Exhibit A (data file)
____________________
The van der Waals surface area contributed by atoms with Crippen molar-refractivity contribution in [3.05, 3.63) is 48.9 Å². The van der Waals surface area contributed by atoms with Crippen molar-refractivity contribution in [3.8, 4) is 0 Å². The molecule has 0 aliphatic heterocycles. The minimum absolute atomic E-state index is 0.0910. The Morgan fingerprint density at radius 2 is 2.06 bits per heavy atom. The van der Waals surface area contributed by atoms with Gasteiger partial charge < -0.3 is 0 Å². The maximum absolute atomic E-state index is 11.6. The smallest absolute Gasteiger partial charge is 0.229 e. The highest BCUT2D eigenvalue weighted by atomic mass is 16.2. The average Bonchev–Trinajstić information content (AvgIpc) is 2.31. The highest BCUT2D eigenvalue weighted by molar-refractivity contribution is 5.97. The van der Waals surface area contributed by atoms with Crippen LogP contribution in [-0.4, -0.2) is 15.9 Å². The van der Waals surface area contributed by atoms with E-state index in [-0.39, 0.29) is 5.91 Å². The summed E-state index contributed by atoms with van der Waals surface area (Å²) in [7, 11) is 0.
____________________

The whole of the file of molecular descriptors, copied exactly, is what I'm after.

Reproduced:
The van der Waals surface area contributed by atoms with Crippen molar-refractivity contribution in [3.05, 3.63) is 48.9 Å². The van der Waals surface area contributed by atoms with Crippen molar-refractivity contribution in [3.8, 4) is 0 Å². The molecule has 0 aliphatic heterocycles. The minimum absolute atomic E-state index is 0.0910. The Morgan fingerprint density at radius 2 is 2.06 bits per heavy atom. The van der Waals surface area contributed by atoms with Gasteiger partial charge < -0.3 is 0 Å². The maximum absolute atomic E-state index is 11.6. The smallest absolute Gasteiger partial charge is 0.229 e. The highest BCUT2D eigenvalue weighted by atomic mass is 16.2. The average Bonchev–Trinajstić information content (AvgIpc) is 2.31. The highest BCUT2D eigenvalue weighted by molar-refractivity contribution is 5.97. The van der Waals surface area contributed by atoms with Crippen LogP contribution in [-0.4, -0.2) is 15.9 Å². The van der Waals surface area contributed by atoms with E-state index in [-0.39, 0.29) is 5.91 Å². The summed E-state index contributed by atoms with van der Waals surface area (Å²) in [7, 11) is 0.